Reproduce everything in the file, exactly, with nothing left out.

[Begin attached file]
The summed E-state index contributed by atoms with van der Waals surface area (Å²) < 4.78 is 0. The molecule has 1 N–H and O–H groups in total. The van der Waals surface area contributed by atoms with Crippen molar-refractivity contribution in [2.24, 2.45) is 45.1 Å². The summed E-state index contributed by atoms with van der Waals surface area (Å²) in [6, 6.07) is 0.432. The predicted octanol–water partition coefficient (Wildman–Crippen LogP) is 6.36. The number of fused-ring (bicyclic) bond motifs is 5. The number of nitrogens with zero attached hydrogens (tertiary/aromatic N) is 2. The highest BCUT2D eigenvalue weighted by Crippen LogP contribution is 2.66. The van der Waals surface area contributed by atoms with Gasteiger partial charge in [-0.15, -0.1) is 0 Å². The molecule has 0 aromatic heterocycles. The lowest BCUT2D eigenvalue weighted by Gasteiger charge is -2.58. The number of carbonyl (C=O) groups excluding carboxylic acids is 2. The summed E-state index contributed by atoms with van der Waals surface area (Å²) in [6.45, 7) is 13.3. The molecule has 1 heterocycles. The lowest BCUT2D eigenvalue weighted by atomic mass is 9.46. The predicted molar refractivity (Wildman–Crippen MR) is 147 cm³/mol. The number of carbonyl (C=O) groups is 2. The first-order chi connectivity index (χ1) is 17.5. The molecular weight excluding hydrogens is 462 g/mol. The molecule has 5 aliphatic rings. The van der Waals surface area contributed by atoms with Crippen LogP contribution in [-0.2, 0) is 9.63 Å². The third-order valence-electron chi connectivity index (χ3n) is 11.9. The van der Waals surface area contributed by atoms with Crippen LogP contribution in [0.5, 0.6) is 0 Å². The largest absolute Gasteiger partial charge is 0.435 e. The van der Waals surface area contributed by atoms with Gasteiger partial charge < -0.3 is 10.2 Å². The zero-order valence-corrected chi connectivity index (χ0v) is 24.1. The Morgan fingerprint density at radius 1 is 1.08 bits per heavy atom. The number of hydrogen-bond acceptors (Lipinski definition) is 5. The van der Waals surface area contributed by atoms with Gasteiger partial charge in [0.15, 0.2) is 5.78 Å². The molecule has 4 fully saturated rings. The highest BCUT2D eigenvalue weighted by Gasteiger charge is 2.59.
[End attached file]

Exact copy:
The summed E-state index contributed by atoms with van der Waals surface area (Å²) < 4.78 is 0. The molecule has 1 N–H and O–H groups in total. The van der Waals surface area contributed by atoms with Crippen molar-refractivity contribution in [2.24, 2.45) is 45.1 Å². The summed E-state index contributed by atoms with van der Waals surface area (Å²) in [6, 6.07) is 0.432. The predicted octanol–water partition coefficient (Wildman–Crippen LogP) is 6.36. The number of fused-ring (bicyclic) bond motifs is 5. The number of nitrogens with zero attached hydrogens (tertiary/aromatic N) is 2. The highest BCUT2D eigenvalue weighted by Crippen LogP contribution is 2.66. The van der Waals surface area contributed by atoms with Gasteiger partial charge in [-0.15, -0.1) is 0 Å². The molecule has 0 aromatic heterocycles. The lowest BCUT2D eigenvalue weighted by Gasteiger charge is -2.58. The number of carbonyl (C=O) groups excluding carboxylic acids is 2. The summed E-state index contributed by atoms with van der Waals surface area (Å²) in [6.45, 7) is 13.3. The molecule has 1 heterocycles. The lowest BCUT2D eigenvalue weighted by atomic mass is 9.46. The predicted molar refractivity (Wildman–Crippen MR) is 147 cm³/mol. The number of carbonyl (C=O) groups is 2. The first-order chi connectivity index (χ1) is 17.5. The molecular weight excluding hydrogens is 462 g/mol. The molecule has 5 aliphatic rings. The van der Waals surface area contributed by atoms with Crippen LogP contribution in [-0.2, 0) is 9.63 Å². The third-order valence-electron chi connectivity index (χ3n) is 11.9. The van der Waals surface area contributed by atoms with Crippen LogP contribution in [0.5, 0.6) is 0 Å². The largest absolute Gasteiger partial charge is 0.435 e. The van der Waals surface area contributed by atoms with Gasteiger partial charge < -0.3 is 10.2 Å². The zero-order valence-corrected chi connectivity index (χ0v) is 24.1. The Morgan fingerprint density at radius 1 is 1.08 bits per heavy atom. The number of hydrogen-bond acceptors (Lipinski definition) is 5. The van der Waals surface area contributed by atoms with Gasteiger partial charge in [0.15, 0.2) is 5.78 Å². The molecule has 4 fully saturated rings. The highest BCUT2D eigenvalue weighted by Gasteiger charge is 2.59.